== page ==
Social loafing occurs when people work together and when their “output” is combined leaving no one to feel solely accountable for the completed task. Social loafing occurs on many different types of tasks including ones requiring physical effort (Szymanski & Harkins, 1987). Due to social loafing effect we hypothesized that people in groups would leave behind more trash then groups of one to two people. We wanted to see if larger groups left more trash thinking that either they would not be held accountable for it, or that their friends would pick up their slack.
In a clapping experiment it was found that identifiability is a key aspect to social loafing which we believed would come into play during this experiment (Williams, Harkins, & Latane, 1981). Our hypothesis was that groups of three or more people will leave more trash then individuals in correlation with social loafing. Methods We conducted our observational experiment in the Cafeteria at Sierra College, Rocklin Campus’s Cafeteria.
We went into the cafeteria and sat at a table in the back so we could observe the different sized groups and if they left trash behind when they left or if they threw their trash away when they left. Our independent variable was operationally defined as our group size, if there was one to two people being the individual group, or three or more people if there was three or more people. Our dependent variable was if the group left trash or not. We coded if they left trash as a 1 for yes they left anything behind, and 2 for no they took everything with them when they left and threw their trash away.
We split our research group of four into two groups of two. One group observed small groups of one to two people, and the other group observed the large groups of three or more participants. Before we began we made a spread sheet for 10 observations per person noting how many people were in each group and if the person individually left any trash within their group. After we made our observations and had 40 participants studied, 20 in large groups and 20 as individuals (small groups), we left the cafeteria and uploaded our data into an excel word sheet.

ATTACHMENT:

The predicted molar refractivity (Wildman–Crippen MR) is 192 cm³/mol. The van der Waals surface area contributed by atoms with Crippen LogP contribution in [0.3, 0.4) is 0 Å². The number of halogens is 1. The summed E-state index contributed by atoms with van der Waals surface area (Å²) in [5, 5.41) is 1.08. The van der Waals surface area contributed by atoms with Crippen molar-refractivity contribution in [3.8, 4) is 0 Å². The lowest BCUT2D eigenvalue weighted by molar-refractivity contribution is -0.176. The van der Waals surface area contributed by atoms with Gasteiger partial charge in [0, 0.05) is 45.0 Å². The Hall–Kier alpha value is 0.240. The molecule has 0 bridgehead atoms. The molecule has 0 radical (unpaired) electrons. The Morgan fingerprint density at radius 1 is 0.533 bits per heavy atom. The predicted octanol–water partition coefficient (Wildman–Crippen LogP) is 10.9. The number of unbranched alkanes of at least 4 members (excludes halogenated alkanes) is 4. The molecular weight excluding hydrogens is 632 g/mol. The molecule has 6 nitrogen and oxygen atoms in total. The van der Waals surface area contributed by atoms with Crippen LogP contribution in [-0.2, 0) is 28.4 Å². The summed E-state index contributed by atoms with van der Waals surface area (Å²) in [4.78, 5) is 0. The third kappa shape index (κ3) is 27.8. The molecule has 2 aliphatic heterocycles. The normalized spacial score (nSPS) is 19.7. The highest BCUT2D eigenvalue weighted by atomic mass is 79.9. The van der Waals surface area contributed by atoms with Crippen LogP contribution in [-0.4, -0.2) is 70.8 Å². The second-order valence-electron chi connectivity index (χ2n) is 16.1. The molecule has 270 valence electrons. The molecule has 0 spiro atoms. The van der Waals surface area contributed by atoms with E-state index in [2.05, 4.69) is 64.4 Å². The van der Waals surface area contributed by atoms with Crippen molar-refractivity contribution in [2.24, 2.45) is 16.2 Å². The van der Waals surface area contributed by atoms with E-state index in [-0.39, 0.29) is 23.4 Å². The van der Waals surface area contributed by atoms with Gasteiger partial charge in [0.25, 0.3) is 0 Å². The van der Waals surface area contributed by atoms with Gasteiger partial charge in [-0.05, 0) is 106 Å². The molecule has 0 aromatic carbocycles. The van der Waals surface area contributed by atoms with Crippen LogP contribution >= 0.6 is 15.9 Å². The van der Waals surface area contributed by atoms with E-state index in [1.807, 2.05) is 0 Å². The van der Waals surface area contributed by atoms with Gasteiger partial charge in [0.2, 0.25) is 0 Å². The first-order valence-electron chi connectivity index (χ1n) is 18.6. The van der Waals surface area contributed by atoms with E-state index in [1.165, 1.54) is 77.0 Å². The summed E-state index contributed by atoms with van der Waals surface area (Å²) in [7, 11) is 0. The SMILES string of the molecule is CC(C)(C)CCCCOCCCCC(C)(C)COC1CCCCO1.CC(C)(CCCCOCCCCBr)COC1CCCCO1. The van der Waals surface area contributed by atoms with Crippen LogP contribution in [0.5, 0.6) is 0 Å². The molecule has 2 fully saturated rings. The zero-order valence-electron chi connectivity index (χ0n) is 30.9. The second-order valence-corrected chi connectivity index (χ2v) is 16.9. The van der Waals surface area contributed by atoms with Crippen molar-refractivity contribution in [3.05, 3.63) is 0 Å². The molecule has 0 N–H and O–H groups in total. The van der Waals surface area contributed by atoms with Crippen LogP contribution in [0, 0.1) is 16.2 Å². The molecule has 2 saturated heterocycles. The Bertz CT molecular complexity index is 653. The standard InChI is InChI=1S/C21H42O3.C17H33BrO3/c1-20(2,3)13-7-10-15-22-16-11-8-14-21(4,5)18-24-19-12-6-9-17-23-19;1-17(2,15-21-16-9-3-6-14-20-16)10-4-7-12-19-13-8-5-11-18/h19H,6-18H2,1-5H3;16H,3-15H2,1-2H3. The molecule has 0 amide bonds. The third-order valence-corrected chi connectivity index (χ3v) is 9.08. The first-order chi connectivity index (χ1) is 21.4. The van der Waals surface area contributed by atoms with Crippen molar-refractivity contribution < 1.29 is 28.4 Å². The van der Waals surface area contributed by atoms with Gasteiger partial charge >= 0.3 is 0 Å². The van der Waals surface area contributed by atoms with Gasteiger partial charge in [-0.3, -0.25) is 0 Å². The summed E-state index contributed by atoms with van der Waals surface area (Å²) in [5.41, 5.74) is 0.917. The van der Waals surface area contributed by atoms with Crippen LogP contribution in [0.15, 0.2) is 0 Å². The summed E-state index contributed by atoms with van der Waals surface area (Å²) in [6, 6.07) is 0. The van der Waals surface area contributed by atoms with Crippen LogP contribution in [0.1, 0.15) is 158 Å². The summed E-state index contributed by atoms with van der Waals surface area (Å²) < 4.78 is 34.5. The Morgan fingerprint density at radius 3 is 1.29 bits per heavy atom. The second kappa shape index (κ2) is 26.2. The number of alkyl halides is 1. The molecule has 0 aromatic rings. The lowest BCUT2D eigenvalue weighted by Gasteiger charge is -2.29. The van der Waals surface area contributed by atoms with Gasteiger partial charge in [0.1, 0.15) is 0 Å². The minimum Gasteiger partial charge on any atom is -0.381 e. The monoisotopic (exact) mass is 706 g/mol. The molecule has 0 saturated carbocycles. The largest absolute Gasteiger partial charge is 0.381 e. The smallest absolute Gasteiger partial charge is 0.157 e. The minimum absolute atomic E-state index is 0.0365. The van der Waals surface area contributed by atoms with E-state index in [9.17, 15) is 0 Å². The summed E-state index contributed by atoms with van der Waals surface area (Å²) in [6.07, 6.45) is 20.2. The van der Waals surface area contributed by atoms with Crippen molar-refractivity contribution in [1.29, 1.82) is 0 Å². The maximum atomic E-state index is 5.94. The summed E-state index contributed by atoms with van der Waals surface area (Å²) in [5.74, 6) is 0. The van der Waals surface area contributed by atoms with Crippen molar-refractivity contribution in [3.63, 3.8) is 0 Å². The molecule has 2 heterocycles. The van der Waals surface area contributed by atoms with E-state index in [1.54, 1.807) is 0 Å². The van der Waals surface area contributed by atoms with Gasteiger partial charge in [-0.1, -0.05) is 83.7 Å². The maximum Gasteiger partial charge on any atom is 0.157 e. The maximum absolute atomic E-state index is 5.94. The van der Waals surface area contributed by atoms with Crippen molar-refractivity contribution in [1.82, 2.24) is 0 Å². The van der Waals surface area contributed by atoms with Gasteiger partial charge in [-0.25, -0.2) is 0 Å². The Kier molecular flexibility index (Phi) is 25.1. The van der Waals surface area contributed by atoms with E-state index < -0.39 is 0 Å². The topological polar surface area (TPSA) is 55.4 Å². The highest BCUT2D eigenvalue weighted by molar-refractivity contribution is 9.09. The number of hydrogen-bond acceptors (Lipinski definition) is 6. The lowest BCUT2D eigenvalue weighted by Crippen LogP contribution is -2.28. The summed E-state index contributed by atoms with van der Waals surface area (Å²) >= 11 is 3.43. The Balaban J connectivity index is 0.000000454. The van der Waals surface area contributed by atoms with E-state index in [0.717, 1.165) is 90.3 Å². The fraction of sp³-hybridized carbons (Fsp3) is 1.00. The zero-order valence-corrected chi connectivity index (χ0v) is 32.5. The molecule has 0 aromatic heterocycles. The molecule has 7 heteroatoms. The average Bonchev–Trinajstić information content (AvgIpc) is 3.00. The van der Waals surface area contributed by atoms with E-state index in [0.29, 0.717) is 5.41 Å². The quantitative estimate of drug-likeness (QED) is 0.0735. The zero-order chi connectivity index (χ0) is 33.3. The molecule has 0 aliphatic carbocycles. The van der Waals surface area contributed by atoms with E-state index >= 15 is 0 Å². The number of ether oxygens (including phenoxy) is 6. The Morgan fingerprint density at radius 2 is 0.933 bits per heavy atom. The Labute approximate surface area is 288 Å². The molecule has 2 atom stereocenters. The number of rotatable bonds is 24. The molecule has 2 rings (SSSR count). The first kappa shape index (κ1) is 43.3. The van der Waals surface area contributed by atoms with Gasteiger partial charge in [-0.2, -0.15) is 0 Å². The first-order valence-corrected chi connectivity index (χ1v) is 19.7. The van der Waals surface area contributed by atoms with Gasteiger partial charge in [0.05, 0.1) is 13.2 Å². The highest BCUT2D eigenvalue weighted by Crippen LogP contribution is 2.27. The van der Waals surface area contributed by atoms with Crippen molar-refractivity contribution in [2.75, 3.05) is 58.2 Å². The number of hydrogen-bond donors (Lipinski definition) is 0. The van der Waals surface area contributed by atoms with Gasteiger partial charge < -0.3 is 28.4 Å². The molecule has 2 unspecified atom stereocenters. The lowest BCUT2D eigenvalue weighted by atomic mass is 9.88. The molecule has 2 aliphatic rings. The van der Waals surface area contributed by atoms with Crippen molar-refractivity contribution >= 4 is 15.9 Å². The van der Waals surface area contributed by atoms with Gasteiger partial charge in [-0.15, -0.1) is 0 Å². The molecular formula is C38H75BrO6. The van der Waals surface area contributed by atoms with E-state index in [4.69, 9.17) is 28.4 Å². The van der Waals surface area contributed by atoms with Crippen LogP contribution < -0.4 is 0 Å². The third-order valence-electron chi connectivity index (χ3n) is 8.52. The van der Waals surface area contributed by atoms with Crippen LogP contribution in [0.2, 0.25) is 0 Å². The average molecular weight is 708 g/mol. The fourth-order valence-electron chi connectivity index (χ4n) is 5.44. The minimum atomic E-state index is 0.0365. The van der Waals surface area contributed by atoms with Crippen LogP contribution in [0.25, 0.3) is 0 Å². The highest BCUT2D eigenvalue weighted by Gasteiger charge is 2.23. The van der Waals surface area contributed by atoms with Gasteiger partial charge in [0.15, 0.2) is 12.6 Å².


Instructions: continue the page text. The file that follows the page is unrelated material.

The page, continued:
We then used Graph Pad to enter our data and retrieve our statistics for our observation experiment using a 2×2 contingency table (fisher’s test). Results We found that there was no statistical significance between the small groups and the large groups leaving trash behind. Although there was a slight trend to support our hypothesis that larger groups of three or more would leave behind more trash then smaller groups of one to two people, it was not statistically significant so it did not support our groups’ hypothesis resulting in an insignificant P-Value of . 037.
Discussion To increase our generalizability and see if there is a significant statistic, this observational study can be performed again but in a larger sample and away from a college campus. Out of 40 people observed only 7 people left trash and 4 of them sat together. I feel like our sample size was too small and we did not observe enough littering to have a statistically significant finding.
To improve our experiment, it should be tried again but instead of one hour of observation, maybe it should be increased to an hour or two a day over a week’s span, or multiple locations to make it more generalizable. Because of social loafing, where members of a group have a tendency to exert less effort than if working alone under the assumption that others will pick up their slack or cover them, we thought that people would leave trash behind when in a group. Although this was the case at one table, for the most part everyone picked up their trash when they left.